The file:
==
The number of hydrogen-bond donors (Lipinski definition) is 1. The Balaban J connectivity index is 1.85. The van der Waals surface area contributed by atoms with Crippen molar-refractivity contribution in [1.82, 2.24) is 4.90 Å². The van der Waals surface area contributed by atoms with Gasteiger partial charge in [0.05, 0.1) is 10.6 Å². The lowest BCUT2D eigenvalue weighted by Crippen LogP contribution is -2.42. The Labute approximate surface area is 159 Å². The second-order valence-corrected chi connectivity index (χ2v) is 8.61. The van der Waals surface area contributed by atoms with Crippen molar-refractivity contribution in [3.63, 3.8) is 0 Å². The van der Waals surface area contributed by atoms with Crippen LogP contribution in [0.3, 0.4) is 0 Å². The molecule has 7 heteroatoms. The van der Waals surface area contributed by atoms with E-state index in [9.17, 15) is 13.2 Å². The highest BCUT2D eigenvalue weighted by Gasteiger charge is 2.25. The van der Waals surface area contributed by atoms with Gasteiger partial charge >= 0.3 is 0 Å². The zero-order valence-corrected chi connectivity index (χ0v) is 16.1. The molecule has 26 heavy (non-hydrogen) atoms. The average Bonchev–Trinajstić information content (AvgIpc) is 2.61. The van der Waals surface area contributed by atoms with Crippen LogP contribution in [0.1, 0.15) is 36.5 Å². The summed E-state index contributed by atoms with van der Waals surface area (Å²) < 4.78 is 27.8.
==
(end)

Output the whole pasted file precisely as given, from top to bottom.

The number of hydrogen-bond donors (Lipinski definition) is 1. The Balaban J connectivity index is 1.85. The van der Waals surface area contributed by atoms with Crippen molar-refractivity contribution in [1.82, 2.24) is 4.90 Å². The van der Waals surface area contributed by atoms with Gasteiger partial charge in [0.05, 0.1) is 10.6 Å². The lowest BCUT2D eigenvalue weighted by Crippen LogP contribution is -2.42. The Labute approximate surface area is 159 Å². The second-order valence-corrected chi connectivity index (χ2v) is 8.61. The van der Waals surface area contributed by atoms with Crippen molar-refractivity contribution in [3.63, 3.8) is 0 Å². The van der Waals surface area contributed by atoms with Crippen LogP contribution in [0.3, 0.4) is 0 Å². The molecule has 7 heteroatoms. The van der Waals surface area contributed by atoms with E-state index in [9.17, 15) is 13.2 Å². The highest BCUT2D eigenvalue weighted by Gasteiger charge is 2.25. The van der Waals surface area contributed by atoms with Gasteiger partial charge >= 0.3 is 0 Å². The zero-order valence-corrected chi connectivity index (χ0v) is 16.1. The molecule has 26 heavy (non-hydrogen) atoms. The average Bonchev–Trinajstić information content (AvgIpc) is 2.61. The van der Waals surface area contributed by atoms with Crippen LogP contribution in [0.1, 0.15) is 36.5 Å². The summed E-state index contributed by atoms with van der Waals surface area (Å²) < 4.78 is 27.8.